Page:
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Present Values and Future Values of Investments

Present Values and Future Values of Investments

Some types of investments are known to accumulate interest more than once a year. This results from semi-annual, quarterly, monthly or daily compounding. This, in turn, leads to different present values (PV) or future values (FV) of an investment depending on the frequency of compounding employed.

We have previously seen that the effective annual rate of interest increases as the number of compounding periods per year increases. In calculating the present value or future value of an investment with multiple compounding periods per year, the most important thing is to ensure that the interest rate used corresponds to the number of compounding periods present per year.

Future Value

$$ FV= PV \left\{ \left( 1+ \frac {r_q}{m} \right) \right\}^{ m*n}$$


rq is the quoted annual rate;

m represents the number of compounding periods (per year); and

lastly, n is the number of years

Present Value

Suppose you make PV the subject of the above formula, you should find that:

$$ PV= FV \left\{ \left( 1+ \frac {r_q}{m} \right) \right\}^{ -m*n}$$

Example: Present Value With Monthly Compounding

You wish to have $10,000 in your savings account at the end of the next 3 years. Assume that the account offers a return of 9 percent per year, subject to monthly compounding. How much would you need to invest now so as to have the specified amount after the three years?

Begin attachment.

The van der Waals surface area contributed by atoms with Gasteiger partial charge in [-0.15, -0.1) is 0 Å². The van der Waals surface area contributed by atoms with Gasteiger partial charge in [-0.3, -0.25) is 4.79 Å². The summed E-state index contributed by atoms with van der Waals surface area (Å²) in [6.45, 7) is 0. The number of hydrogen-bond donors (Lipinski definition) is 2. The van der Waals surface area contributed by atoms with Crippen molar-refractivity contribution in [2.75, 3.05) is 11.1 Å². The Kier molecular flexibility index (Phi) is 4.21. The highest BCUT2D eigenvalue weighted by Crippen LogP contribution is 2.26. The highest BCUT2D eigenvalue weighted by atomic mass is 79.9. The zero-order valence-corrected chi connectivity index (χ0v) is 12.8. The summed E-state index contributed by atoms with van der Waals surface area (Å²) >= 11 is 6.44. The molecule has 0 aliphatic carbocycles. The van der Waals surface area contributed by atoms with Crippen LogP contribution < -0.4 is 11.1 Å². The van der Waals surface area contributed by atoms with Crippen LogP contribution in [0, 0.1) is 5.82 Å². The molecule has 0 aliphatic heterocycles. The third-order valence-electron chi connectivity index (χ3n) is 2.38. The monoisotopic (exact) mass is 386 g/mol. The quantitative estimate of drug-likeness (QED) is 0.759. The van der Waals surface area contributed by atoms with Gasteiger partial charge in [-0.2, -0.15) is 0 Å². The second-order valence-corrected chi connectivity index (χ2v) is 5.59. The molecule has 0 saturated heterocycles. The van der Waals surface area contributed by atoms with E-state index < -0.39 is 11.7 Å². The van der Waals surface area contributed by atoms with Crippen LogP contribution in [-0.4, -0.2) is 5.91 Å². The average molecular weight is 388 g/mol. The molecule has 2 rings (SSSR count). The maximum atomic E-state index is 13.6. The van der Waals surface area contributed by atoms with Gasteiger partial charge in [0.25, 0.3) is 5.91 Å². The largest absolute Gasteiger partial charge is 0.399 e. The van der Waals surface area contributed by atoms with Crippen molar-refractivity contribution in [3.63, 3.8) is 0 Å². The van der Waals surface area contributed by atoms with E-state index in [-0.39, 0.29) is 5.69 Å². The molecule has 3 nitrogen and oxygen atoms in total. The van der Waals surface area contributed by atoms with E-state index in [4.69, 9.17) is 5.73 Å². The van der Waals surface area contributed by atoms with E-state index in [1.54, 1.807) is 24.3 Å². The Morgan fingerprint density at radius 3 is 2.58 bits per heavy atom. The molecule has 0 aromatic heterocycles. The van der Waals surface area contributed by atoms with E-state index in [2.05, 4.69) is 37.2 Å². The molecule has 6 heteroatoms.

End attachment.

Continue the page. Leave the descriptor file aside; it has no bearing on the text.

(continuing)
First, we write down the formula to use,

$$ PV= FV \left\{ \left( 1+ \frac {r_q}{m} \right) \right\}^{ -m*n}$$

Secondly, we establish the components that we already have:

rq = 0.09,   m = 12 since compounding is monthly, n = 3 years; and

then, we factor everything into the equation to find our PV.

$$ \begin{align*} PV & = 10,000 \left\{ \left(1+\frac {0.09}{12} \right) \right\}^{-12*3} \\ & = 10,000*1.0075^{-36} \\ & = $7,641.50 \\ \end{align*} $$

Therefore, you will need to invest at least $7,642 in your account to ensure that you have $10,000 after three years.

Question 1

Elizabeth Mary invests $2,000  in a project that pays a rate of return of 8% compounded quarterly. How much interest will Mary have earned after investing in the project for two years?

A. $2,300

B. $2,343.32

C. $343.32


The correct answer is C.

$$ \begin{align*} FV & = 2000 \left\{ \left(1+\frac {0.08}{4} \right) \right\}^{4*2} \\ & = 2,000*1.02^8 \\ & = $2,343.32 \\ \end{align*} $$

Therefore, interest gained = 2,343.32-2,000= $343.32

Question 2

What if the project paid a rate of return of 8% compounded daily? How much interest would Elizabeth Mary earn?

A. $2,347

B. $347

C. $2,340


The correct answer is B.

$$ \begin{align*} FV & = 2,000 \left\{ \left( 1+ \frac {0.08}{365} \right) \right\}^{365*2} \\ & = 2,000*1.00021918^{730} \\ & = $2,347 \\ \end{align*} $$

Similarly, the interest = 2,347-2,000 = $347

You should notice that with a higher compounding frequency, the corresponding profit is also higher. This confirms that interest earned increases as the number of compounding periods per year increases.


We can convert our stated annual rates into the effective annual rate of interest, and arrive at similar answers. However, if we do that, we should ensure that we use years in the computation.

Reading 6 LOS 6d

Solve time value of money problems for different frequencies of compounding.



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